Will other countries force Facebook and Google to pay for information like Australia?
Will other countries force Facebook and Google to pay for information like Australia?

On the morning of February 18 this year, Australians woke up to find that all of the local news they shared on the Facebook platform, as well as the pages and accounts of the many government agencies they shared with them, had suddenly disappeared. They use the platform to communicate with citizen news, for example with government health services and weather services.

Facebook did this because the government put into place a bill in the Australian Parliament calling for social media sites and major tech companies, two companies, mainly Facebook and Google, to be required to pay the cost of local media content. .

How did the Facebook crisis with Australia start?

After regulators said companies like Facebook and Google had significant control over spreading information to the public, Australia launched a bold attempt in 2017 to rescue press freedom from major tech companies.

Backed by the country's two largest political parties, the government passed a law last summer that forces large tech companies to pay publishers to use their content in news feeds, summaries, and news search engines.

However, at the same time, tech companies have argued that paying for links in searches and posts will negatively affect the free and open web, while the Australian government and media companies have argued, "The law deals with paying for content, not for links." The Australian government has stated that if technology companies do not start paying for the media, it will lead to the end of free press.

In this context, according to a recent study, Australian media advertising revenue has decreased by 75% over the past fifteen years. Many media outlets have stopped operating after their ad revenue ran out, resulting in many job losses. It decreased with increased revenue from Google and Facebook ads, mainly due to media-generated content.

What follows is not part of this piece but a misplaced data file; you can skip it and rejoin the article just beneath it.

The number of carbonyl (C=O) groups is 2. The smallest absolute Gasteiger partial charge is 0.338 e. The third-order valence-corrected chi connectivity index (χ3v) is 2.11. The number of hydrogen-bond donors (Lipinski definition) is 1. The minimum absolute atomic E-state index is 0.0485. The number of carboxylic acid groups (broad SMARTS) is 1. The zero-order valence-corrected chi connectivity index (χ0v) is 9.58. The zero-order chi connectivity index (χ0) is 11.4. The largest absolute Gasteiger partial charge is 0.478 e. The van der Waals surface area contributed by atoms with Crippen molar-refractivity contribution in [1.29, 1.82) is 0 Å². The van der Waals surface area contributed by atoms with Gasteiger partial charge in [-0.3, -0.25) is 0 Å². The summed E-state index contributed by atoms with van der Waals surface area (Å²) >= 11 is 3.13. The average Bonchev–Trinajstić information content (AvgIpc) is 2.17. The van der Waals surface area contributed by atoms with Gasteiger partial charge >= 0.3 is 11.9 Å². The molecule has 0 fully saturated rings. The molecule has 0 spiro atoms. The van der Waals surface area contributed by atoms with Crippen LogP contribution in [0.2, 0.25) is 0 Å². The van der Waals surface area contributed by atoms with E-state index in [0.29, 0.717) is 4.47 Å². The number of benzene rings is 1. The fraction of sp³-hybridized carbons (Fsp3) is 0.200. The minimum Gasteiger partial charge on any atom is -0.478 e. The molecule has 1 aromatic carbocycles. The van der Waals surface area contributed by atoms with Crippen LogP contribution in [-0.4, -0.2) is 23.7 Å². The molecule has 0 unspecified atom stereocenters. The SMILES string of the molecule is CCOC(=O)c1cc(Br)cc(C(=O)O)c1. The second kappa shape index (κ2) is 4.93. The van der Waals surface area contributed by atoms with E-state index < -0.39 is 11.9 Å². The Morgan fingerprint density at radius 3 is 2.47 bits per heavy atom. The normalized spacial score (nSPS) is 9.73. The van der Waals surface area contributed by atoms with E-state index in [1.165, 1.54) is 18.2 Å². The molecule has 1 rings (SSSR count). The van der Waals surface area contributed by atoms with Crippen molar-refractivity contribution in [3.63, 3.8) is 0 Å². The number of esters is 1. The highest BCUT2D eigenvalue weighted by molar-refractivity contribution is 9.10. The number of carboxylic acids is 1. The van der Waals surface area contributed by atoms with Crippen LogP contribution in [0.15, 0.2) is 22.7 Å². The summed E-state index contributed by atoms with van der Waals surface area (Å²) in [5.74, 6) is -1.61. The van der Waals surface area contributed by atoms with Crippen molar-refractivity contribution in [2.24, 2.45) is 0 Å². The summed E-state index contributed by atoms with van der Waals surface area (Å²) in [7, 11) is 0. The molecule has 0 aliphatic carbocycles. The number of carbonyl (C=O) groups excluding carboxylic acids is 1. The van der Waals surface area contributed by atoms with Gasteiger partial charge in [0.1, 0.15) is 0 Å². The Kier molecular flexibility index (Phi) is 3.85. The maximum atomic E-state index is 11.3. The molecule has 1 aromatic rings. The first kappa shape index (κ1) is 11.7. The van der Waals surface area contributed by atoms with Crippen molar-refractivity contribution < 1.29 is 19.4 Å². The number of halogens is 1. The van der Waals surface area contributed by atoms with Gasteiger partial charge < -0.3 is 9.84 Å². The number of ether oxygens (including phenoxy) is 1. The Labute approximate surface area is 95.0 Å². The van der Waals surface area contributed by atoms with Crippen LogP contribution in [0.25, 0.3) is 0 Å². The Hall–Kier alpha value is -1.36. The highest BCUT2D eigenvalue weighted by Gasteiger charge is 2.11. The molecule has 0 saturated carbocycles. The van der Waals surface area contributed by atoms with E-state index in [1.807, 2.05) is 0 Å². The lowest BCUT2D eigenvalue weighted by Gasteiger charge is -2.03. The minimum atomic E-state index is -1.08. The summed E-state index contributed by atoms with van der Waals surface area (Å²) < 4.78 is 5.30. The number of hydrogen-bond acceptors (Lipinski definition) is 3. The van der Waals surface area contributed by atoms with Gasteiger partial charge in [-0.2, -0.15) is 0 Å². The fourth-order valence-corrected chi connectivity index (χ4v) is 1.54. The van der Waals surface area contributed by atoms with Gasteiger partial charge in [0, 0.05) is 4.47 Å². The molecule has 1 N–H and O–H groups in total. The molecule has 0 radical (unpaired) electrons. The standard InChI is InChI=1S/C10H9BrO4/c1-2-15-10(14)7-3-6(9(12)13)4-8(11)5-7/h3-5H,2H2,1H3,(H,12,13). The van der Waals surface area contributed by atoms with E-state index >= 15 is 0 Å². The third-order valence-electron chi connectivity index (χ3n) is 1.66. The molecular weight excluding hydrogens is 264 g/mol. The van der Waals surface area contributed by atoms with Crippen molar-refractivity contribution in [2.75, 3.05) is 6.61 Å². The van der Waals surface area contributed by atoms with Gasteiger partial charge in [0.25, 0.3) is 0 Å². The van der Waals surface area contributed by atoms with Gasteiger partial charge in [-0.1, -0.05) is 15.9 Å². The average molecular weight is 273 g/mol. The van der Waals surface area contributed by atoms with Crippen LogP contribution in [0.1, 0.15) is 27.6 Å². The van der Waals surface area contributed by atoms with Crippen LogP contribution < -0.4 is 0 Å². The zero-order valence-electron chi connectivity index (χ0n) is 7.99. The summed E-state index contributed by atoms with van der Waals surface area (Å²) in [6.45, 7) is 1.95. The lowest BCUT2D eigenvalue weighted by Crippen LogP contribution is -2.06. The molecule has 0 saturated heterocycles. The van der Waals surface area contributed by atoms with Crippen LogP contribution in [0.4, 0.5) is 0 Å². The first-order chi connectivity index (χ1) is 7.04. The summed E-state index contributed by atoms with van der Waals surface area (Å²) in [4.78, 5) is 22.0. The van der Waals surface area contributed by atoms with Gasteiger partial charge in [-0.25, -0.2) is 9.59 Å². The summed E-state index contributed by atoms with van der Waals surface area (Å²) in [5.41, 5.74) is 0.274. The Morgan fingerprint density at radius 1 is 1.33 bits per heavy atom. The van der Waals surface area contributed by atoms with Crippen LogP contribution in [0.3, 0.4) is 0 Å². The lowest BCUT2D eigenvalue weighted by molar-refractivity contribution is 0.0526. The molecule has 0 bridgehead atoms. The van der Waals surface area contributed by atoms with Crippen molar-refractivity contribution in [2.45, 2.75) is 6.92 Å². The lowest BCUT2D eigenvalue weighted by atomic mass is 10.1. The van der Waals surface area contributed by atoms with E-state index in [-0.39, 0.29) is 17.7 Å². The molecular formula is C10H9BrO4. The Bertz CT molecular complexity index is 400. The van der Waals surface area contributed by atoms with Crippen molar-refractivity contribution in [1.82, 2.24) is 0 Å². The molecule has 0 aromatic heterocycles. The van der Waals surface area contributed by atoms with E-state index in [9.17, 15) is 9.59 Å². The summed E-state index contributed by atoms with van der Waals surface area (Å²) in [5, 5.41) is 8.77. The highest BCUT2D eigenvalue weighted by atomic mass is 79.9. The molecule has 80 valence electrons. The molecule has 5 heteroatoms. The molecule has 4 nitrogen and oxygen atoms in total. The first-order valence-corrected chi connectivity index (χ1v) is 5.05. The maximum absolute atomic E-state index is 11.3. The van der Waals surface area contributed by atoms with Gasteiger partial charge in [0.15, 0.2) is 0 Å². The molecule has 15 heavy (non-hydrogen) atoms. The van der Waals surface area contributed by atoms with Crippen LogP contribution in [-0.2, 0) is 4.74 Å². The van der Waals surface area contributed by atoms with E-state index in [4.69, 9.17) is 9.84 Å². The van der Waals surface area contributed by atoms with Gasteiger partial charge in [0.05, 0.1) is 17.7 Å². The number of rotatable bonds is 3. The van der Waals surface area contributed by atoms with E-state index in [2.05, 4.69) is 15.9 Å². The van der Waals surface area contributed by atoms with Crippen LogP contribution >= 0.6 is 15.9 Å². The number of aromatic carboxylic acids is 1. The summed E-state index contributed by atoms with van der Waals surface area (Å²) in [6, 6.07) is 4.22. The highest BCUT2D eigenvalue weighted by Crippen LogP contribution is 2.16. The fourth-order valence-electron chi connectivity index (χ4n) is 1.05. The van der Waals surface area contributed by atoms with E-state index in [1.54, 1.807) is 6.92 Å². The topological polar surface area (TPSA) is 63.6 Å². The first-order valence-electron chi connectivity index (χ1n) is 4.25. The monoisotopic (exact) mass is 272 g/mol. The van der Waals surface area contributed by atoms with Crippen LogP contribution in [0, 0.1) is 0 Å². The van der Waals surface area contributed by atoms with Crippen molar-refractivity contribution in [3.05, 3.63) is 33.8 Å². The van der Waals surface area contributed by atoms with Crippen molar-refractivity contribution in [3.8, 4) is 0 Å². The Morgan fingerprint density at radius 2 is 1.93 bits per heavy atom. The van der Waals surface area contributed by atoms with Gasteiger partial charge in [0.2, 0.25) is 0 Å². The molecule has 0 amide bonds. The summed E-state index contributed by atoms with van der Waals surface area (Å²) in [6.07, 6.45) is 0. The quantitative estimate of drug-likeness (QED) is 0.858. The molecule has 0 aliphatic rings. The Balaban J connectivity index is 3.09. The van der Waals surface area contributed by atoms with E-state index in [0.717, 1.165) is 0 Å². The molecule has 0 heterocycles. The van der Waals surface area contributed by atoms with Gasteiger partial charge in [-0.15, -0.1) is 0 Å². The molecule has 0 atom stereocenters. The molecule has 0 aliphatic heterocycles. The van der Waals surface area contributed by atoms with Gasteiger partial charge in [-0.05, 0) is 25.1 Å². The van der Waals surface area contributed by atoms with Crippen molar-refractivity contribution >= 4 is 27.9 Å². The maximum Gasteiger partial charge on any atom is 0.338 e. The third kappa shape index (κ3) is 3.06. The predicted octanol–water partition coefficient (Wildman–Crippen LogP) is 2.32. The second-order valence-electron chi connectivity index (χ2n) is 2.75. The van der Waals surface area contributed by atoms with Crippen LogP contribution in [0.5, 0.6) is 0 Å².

How are the laws established by the Australian government interpreted?

At the heart of the bill, instead of tightening copyright laws to make digital platforms pay more for the media, Australia has passed an antitrust law that will increase the bargaining power of media companies and intensify negotiations. All negotiations are considered anti-monopoly what is known as "litigation".

The law uses two points to address what the regulator calls a major power imbalance between major tech companies and media companies:

Erstens: Das Gesetz kündigte die endgültige Angebotsschiedsmethode an, die beide Parteien verpflichtet, dem Schiedsrichter ein endgültiges Angebot zu unterbreiten option a, wenn sie da keine Einigung erzielen dönter dönge, undrichtührün dünner Schieden dönter Messages. . The company.

Second, if the negotiations fail, the tech company cannot block the publisher's content. This means that all Australian news content should be hosted on its network or no content at all.

How did Facebook and Google react to that?

Facebook and Google threatened to withdraw from Australia. Facebook took bold steps and completely banned the media on its platform. Google, however, didn't last long. Instead, he quickly sealed a deal with the world, including Australian companies. Payment transactions by media companies.

As a result, Facebook had no choice but to negotiate with the Australian government and reach an agreement that would lift the ban after just five days. It also announced that it would work with news editors and plan to invest another A $ 1 billion. The development of journalism over the next three years is a commitment to journalism.

What does the future of journalism look like?

It appears that the threat from major tech companies has prompted governments around the world to tighten their screws, and are more inclined to pass laws that limit their control and coercion by local publishers.

Hence we find that the Australian government has provided a model for other countries on how to deal with these companies and use competition laws to force big tech companies to pay large enough sums of money for the free press to survive.

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